David Bowie's latest album—marking his return after a decade—seems to be living up to the anticipation. Sure, it's not 1970s Bowie, but critics are loving the 66-year-old's The Next Day:
- It "may be the greatest comeback album ever," writes Andy Gill in a five-star Independent review. "It’s certainly rare to hear a comeback effort that not only reflects an artist’s own best work, but stands alongside it in terms of quality."
- In the Telegraph, which also gives the album five stars, Neil McCormick can't restrain himself: It's "an absolute wonder: urgent, sharp-edged, bold, beautiful, and baffling, an intellectually stimulating, emotionally charged, musically jagged, electric bolt through his own mythos and the mixed-up, celebrity-obsessed, war-torn world of the 21st century."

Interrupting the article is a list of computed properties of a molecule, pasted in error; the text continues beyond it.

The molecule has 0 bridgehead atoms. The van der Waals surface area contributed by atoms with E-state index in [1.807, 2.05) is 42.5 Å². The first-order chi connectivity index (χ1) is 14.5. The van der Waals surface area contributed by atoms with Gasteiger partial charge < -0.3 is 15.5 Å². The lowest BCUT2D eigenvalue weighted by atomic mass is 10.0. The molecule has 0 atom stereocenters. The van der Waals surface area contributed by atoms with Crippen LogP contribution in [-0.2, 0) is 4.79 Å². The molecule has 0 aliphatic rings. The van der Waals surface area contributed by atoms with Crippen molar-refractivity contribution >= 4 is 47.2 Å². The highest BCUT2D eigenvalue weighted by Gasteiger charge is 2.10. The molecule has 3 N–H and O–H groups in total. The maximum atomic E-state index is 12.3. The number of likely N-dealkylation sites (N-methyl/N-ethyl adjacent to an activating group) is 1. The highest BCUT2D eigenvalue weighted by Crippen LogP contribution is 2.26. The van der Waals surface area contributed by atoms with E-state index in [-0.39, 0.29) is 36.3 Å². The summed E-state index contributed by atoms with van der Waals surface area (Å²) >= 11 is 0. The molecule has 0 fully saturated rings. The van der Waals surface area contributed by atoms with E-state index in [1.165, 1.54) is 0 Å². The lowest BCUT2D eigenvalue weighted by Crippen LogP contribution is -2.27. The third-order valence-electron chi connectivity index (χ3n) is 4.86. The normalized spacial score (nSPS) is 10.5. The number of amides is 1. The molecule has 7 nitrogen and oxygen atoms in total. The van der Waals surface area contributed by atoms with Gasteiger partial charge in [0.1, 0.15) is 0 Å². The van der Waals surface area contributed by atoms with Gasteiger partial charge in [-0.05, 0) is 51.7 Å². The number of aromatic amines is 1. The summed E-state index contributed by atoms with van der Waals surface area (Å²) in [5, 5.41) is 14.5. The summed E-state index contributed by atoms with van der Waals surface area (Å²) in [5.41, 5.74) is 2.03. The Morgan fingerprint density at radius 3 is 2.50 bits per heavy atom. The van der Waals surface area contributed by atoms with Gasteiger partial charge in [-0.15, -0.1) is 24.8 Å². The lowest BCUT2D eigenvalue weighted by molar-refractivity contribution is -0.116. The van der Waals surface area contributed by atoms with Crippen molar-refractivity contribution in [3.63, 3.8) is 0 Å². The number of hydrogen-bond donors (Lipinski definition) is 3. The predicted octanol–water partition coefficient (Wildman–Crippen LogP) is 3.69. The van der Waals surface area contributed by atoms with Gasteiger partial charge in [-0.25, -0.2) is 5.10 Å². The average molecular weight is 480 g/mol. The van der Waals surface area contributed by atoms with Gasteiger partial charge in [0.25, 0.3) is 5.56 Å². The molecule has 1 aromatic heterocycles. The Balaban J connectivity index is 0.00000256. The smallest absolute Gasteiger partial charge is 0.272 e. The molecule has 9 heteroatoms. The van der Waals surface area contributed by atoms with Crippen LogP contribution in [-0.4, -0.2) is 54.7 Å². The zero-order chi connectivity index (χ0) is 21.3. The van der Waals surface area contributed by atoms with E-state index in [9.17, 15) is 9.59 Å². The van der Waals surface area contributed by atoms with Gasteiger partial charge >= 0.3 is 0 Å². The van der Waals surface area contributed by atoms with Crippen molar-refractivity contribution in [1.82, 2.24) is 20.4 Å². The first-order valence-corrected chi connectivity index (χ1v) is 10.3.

- If that weren't enough, The Next Day is "thought-provoking, strange, and filled with great songs," writes Alexis Petridis in the Guardian. Full of "inarguable tunes," the album's "success rests on simple pleasures"—though the lyrics are "so dense and allusive" you may wish you had Cliffs Notes.
- "It’s not Diamond Dogs or Young Americans or Low—get real, this isn’t the seventies," writes Chris Roberts at the Quietus. Still, "it’s not just good, it’s great."
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